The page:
The BMA exhibits a collection of Antioch mosaics, the result of its participation in excavations of this ancient city, known today as Antakya in southeastern Turkey, near the border of Syria.
With the support of BMA Trustee Robert Garrett, the Baltimore Museum of Art joined the Musées Nationaux de France, Worcester Art Museum, and Princeton University during the excavations of 1932 to 1939, discovering 300 mosaic pavements in and around the lost city. The BMA received some of the mosaics from the excavation, totaling 34 pavements, 28 of which are on display in the museum’s sunlit atrium court.
Discovered in the affluent suburb of Daphne and the nearby port city of Seleucia Pieria, the mosaics date from the days of the emperor Hadrian in the 2nd century A.D. to the Christian empire of Justinian in the 6th century, bridging the Classical world and the early Middle Ages. The mosaics illustrate how the classical art of Greece and Rome evolved into the art of the early Christian era, and tell the story of how people lived in this ancient city prior to its destruction by catastrophic earthquakes in 526 and 528 A.D. The mosaics are notable for their grand scale and elaborately patterned borders, and the brilliance of their decorative and naturalistic effects.
The Antioch Mosaics illustrate how the classical art of Greece and Rome evolved into the art of the early Christian era and tell the story of how people lived in this ancient city prior to its destruction by catastrophic earthquakes in 526 and 528 A.D.
They are notable for their:
Elaborately patterned borders
Decorative and naturalistic effects
Discovery of the Mosaics – 1932 to 1939
With the support of BMA Trustee Robert Garrett, the BMA joined the Musées Nationaux de France, Worcester Art Museum, and Princeton University during the 1930s excavations of Antioch. Three hundred mosaic pavements were discovered in the affluent suburb of Daphne and the nearby port city of Seleucia Pieria.
Today Antioch is known as Antakya, and is located in southeastern Turkey, near the border of Syria.
There are 24 pavements from the Antioch Mosaics on display in the Museum’s sunlit Antioch Court.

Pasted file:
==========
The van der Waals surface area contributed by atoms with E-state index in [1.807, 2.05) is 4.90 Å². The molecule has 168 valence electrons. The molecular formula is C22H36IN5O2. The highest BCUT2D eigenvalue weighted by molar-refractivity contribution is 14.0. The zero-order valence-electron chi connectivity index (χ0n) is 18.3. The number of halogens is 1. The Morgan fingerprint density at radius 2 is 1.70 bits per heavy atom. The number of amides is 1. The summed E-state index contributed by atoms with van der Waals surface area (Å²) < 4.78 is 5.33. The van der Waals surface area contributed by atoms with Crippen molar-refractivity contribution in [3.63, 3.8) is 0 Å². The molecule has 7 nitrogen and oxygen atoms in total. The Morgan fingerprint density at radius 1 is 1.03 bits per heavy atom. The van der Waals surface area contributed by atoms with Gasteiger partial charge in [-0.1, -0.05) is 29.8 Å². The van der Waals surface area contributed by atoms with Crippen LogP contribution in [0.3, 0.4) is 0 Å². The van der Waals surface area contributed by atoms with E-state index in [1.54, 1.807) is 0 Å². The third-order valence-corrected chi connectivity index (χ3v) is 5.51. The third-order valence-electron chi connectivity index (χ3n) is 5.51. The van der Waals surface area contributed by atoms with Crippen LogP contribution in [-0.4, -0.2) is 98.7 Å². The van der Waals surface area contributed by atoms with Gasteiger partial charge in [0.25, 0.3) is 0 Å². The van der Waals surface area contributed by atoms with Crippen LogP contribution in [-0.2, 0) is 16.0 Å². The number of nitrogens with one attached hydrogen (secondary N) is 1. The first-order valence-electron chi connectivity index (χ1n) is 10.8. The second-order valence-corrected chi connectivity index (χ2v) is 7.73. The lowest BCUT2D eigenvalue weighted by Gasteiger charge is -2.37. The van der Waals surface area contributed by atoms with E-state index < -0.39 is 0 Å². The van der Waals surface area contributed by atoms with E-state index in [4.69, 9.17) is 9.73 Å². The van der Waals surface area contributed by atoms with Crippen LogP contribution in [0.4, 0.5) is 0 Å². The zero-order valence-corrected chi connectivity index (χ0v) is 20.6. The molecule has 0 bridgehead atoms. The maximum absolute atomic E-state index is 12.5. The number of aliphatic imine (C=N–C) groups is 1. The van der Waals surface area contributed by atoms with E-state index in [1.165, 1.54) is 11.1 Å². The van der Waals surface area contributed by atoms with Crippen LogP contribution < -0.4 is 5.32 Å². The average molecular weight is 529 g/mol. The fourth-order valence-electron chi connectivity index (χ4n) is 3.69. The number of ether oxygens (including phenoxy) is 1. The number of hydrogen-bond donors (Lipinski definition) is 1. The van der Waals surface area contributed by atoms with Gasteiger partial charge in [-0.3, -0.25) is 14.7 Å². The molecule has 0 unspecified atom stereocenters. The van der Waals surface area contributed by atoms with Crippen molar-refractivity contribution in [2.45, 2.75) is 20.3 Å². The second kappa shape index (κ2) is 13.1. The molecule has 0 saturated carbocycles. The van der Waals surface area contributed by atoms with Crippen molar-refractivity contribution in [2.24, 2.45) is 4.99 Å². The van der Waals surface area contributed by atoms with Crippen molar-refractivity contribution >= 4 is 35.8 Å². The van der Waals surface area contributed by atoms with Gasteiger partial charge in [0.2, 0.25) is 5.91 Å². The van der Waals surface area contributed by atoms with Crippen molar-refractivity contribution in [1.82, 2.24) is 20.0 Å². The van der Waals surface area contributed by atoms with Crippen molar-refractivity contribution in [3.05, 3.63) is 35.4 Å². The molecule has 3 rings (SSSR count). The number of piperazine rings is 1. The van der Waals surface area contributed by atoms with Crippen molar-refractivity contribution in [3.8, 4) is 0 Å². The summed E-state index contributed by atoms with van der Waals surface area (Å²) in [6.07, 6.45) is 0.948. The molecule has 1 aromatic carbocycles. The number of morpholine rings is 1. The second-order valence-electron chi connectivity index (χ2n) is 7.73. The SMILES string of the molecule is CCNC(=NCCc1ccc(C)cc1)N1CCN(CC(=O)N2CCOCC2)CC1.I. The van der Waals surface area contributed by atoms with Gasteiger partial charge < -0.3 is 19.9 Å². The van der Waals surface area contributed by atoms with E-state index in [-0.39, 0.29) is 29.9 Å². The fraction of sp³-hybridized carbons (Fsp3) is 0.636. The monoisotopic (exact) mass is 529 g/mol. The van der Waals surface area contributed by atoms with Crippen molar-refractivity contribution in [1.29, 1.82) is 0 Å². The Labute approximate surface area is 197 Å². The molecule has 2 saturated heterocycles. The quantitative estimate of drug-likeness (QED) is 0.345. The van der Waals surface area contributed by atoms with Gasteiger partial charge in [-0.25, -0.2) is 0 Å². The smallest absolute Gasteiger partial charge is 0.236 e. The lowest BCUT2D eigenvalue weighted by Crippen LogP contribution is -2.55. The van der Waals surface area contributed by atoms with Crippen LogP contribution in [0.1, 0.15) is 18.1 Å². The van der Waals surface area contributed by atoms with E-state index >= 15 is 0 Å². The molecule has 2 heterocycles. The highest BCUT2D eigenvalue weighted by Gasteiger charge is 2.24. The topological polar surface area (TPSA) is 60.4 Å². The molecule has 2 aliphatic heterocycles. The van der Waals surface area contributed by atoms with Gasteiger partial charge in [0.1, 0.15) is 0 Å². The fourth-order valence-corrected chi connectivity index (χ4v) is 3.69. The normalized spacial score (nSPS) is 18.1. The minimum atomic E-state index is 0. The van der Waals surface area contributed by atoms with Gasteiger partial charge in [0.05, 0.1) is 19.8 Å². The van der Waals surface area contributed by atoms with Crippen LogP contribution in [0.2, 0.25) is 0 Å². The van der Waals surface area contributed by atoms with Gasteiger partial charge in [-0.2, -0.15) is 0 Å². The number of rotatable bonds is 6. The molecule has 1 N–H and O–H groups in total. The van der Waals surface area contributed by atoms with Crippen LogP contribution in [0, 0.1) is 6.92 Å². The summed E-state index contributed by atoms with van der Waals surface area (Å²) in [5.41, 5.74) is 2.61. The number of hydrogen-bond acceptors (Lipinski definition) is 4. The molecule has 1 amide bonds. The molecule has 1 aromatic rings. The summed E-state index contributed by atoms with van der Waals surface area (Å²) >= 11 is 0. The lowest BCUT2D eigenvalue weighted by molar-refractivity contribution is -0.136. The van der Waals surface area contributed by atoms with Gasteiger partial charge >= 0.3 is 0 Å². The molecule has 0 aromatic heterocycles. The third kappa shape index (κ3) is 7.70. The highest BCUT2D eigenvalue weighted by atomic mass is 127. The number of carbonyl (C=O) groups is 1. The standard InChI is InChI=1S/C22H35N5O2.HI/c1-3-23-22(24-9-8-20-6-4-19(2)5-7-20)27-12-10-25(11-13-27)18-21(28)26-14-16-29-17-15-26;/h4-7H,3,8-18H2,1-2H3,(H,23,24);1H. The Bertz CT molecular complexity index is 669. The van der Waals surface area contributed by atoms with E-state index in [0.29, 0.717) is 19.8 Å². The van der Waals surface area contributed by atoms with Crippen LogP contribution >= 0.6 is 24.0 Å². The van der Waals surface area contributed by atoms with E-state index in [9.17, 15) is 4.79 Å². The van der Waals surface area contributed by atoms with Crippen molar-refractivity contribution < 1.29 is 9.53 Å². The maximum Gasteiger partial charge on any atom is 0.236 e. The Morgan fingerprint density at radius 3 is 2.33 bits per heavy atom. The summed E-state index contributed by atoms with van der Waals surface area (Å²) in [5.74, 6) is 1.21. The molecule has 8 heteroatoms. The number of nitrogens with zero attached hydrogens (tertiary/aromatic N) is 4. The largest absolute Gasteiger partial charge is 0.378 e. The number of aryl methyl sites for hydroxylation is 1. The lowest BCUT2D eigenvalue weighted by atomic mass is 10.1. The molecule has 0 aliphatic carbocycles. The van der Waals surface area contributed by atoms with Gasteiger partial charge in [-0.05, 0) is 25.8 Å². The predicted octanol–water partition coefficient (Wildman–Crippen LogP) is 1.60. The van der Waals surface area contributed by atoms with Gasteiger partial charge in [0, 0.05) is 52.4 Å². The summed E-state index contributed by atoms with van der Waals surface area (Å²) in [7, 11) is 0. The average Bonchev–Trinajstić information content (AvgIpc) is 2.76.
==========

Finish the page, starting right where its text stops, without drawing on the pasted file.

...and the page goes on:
Baltimore Museum of Art
The Baltimore Museum of Art (BMA), located in Baltimore, Maryland, United States, is an art museum that was founded in 1914. While founded with a single painting, today the BMA has over 95,000 works of art—including the largest public holding of works by Henri Matisse. Collection highlights include a selection of American and European painting, sculpture, and decorative arts; works by contemporary artists; significant artworks from China; Antioch mosaics, and a collection of art from Africa. The BMA’s galleries showcase examples from one of the nation’s collections of prints, drawings, and photographs and textiles from around the world.The museum also has a landscaped 2.7-acre sculpture garden. The museum encompasses a 210,000 sq. ft. building that was originally built in 1929, in the “Roman Temple” architectural style, under the design of famous American architect John Russell Pope. The museum is located between Charles Village, to the east, Remington, to the south, Hampden, to the west; and south of the Roland Park neighborhoods, immediately adjacent to the Homewood campus of Johns Hopkins University, though the museum is an independent institution that is not affiliated with the university.
The highlight of the museum is the Cone Collection, brought together by Baltimore sisters Dr. Claribel (1864–1929) and Etta Cone (1870–1949). Accomplished collectors, the sisters amassed a wealth of works by artists including Matisse, Picasso, Cézanne, Manet, Degas, Giambattista Pittoni, Gauguin, van Gogh, and Renoir, nearly all of which were donated to the museum. The museum is also the permanent home of the George A. Lucas collection of 18,000 works of French mid-nineteenth-century art, which has been acclaimed by the museum as a cultural “treasure” and “among the greatest single holdings of French art in the country.”
The BMA is currently led by Director Christopher Bedford, who was appointed in May 2016, after a year-long search. Prior to joining the BMA, Bedford led the Rose Art Museum at Brandeis University in Massachusetts for four years. He helped the Rose Art Museum out of international controversy in 2009 when, during the economic recession, the museum proposed selling off their top-notch art collection to help with its struggling finances.
The Baltimore Museum of Art is home to an internationally renowned collection of 19th-century, modern, and contemporary art. Founded in 1914 with a single painting, the BMA today has 95,000 works of art—including the largest holding of works by Henri Matisse in the world.
The Museum has a long tradition of collecting the art of the day, beginning with the Cone Sisters, whose acquisitions from living artists lead the Museum’s commitment to contemporary art.
Since October 2006, the Baltimore Museum of Art and the Walters Art Museum (formerly Walters Art Gallery), have offered free general admission year-round as a result of grants given by Baltimore City, Baltimore County, and several foundations.